Sadly, on Jan. 10, 1902, less than two years after the glory of the Philadelphia convention, the Wiswell home hosted another ceremony, this one considerably more somber: a memorial for owner George Wiswell.
“A large concourse of friends assembled at the home of the late George N. Wiswell, 609 Lake Drive, this morning at 10:30 o’clock to pay their last respects,” wrote the Journal. “In the library, the walls being almost hidden by the various floral offerings from the different clubs, lodges and business organizations to which the deceased belonged. … The Rev. C. S. Lester of St. Paul’s officiated, a quartette from Immanuel Church, of which Mr. Wiswell was once a member, rendering Lead, Kindly Light and Rock of Ages.
“The funeral party left the Union Station at 12:15 in the cars Richwood and Okauchee, which were attached to the regular train. Many of the political and business friends of Mr. Wiswell who were in town for the funeral went to Elkhorn. Fifty-six members of the uniformed rank of Knight Templars and a delegation from the consistory also went. The train arrived in Elkhorn at 2:30 o’clock and the body of Mr. Wiswell will lie in state at the court house.”
Wiswell was buried in his family plot at Elkhorn Cemetery.
Judge Frank M. Fish
Wiswell’s widow sold the home to Racine native and circuit court judge Frank M. Fish.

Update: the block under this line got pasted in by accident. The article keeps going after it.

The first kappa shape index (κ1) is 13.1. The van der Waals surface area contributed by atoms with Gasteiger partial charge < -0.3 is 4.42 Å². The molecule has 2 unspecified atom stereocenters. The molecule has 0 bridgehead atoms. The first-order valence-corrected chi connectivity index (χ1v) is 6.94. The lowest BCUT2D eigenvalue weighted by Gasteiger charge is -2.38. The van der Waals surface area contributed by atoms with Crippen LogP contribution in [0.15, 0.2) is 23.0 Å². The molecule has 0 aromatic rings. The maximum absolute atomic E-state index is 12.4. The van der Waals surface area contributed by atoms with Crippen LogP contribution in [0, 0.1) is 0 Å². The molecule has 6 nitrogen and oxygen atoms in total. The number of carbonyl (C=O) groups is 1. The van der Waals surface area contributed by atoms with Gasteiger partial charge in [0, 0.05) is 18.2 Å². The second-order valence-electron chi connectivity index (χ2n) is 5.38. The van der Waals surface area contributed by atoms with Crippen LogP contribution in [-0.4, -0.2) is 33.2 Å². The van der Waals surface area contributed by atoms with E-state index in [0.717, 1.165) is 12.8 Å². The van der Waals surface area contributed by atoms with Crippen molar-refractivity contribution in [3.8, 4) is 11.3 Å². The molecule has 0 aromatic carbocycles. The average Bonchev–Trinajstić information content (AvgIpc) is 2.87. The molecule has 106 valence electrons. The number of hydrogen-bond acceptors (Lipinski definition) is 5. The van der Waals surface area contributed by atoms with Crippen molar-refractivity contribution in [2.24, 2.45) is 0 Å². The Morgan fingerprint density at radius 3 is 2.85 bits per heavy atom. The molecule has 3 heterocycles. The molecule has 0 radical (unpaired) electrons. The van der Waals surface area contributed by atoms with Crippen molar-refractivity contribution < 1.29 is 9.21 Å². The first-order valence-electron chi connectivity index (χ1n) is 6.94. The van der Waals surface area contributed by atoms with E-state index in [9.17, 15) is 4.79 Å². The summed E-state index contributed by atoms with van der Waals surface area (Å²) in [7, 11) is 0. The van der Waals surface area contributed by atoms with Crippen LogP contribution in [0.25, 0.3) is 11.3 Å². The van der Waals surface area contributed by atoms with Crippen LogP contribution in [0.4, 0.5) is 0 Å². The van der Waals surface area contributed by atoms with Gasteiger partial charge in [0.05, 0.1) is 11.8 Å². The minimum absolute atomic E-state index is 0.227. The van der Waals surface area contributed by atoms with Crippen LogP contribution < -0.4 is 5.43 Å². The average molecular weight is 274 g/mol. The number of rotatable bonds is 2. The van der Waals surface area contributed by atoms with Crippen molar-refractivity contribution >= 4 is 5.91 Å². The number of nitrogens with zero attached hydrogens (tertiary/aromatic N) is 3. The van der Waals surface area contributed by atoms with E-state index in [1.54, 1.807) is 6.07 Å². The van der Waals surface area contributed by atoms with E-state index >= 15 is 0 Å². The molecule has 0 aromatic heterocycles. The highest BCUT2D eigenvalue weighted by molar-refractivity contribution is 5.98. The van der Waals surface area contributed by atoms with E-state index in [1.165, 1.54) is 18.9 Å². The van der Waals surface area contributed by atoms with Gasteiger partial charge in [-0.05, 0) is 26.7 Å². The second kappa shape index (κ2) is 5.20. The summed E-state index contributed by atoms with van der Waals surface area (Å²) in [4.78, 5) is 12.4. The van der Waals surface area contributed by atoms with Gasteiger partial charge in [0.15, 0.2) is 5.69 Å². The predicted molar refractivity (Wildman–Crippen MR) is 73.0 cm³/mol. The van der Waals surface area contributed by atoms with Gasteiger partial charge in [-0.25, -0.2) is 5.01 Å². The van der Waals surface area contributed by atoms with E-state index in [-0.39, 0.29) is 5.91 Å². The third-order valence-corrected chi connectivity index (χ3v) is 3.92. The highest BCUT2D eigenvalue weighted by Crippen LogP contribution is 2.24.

In 1902, Fish had left his position at the Racine firm of Fish & Gillen (formed that same year with City Attorney Martin Gillen) to move his family to Beaumont, Texas, where, according to a newpaper report, “he ha(d) interests in property on which are paying oil wells.”
But by 1904 Fish was in Milwaukee, where he was president of the Badger Long Distance Telephone Co., which was one of about 300 independent Wisconsin phone companies working with the new U.S. Telegraph and Telephone Comany, joining a new network that was expected to connect as far east as Boston, as far south as Galveston and at least as far west as Omaha, if not farther.
Fish, however, died in 1908 at age 50, before the telephone really became ubiquitous.
The Prescotts, sawmill moguls
The home was sold to Fred M. Prescott, who had moved to Milwaukee in 1904 from his home in Menominee, Michigan, where he worked in the family business.
Born Sept. 30, 1863 in Denver, Prescott was the son of the colorfully named DeWitt Clinton Prescott, who had founded the Prescott Co. in 1867, manufacturing and repairing sawmills. Five years later, the elder Prescott bought out his partners and started the Marinette Iron Works Co., which continued to make sawmill machinery, but expanded into steam engines, locomotives, car wheels and mining equipment.